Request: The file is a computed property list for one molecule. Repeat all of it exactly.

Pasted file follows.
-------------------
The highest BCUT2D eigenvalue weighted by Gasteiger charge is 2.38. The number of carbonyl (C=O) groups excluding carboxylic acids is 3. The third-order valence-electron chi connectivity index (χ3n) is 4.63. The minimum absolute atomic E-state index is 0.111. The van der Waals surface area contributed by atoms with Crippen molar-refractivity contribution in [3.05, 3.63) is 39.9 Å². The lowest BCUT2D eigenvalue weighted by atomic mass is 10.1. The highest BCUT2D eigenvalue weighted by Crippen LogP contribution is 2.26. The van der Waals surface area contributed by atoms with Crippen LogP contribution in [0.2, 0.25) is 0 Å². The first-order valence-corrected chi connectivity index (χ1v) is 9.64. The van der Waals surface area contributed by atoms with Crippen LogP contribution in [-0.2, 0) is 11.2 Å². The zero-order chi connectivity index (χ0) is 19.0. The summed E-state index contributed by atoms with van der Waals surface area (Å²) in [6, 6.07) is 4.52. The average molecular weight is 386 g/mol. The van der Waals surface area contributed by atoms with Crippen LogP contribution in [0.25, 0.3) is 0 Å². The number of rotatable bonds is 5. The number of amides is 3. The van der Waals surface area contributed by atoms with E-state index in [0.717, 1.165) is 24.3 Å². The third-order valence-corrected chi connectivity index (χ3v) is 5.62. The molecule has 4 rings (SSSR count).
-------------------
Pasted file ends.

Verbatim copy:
The highest BCUT2D eigenvalue weighted by Gasteiger charge is 2.38. The number of carbonyl (C=O) groups excluding carboxylic acids is 3. The third-order valence-electron chi connectivity index (χ3n) is 4.63. The minimum absolute atomic E-state index is 0.111. The van der Waals surface area contributed by atoms with Crippen molar-refractivity contribution in [3.05, 3.63) is 39.9 Å². The lowest BCUT2D eigenvalue weighted by atomic mass is 10.1. The highest BCUT2D eigenvalue weighted by Crippen LogP contribution is 2.26. The van der Waals surface area contributed by atoms with Crippen LogP contribution in [0.2, 0.25) is 0 Å². The first-order valence-corrected chi connectivity index (χ1v) is 9.64. The van der Waals surface area contributed by atoms with Crippen LogP contribution in [-0.2, 0) is 11.2 Å². The zero-order chi connectivity index (χ0) is 19.0. The summed E-state index contributed by atoms with van der Waals surface area (Å²) in [6, 6.07) is 4.52. The average molecular weight is 386 g/mol. The van der Waals surface area contributed by atoms with Crippen LogP contribution in [0.25, 0.3) is 0 Å². The number of rotatable bonds is 5. The number of amides is 3. The van der Waals surface area contributed by atoms with E-state index in [0.717, 1.165) is 24.3 Å². The third-order valence-corrected chi connectivity index (χ3v) is 5.62. The molecule has 4 rings (SSSR count).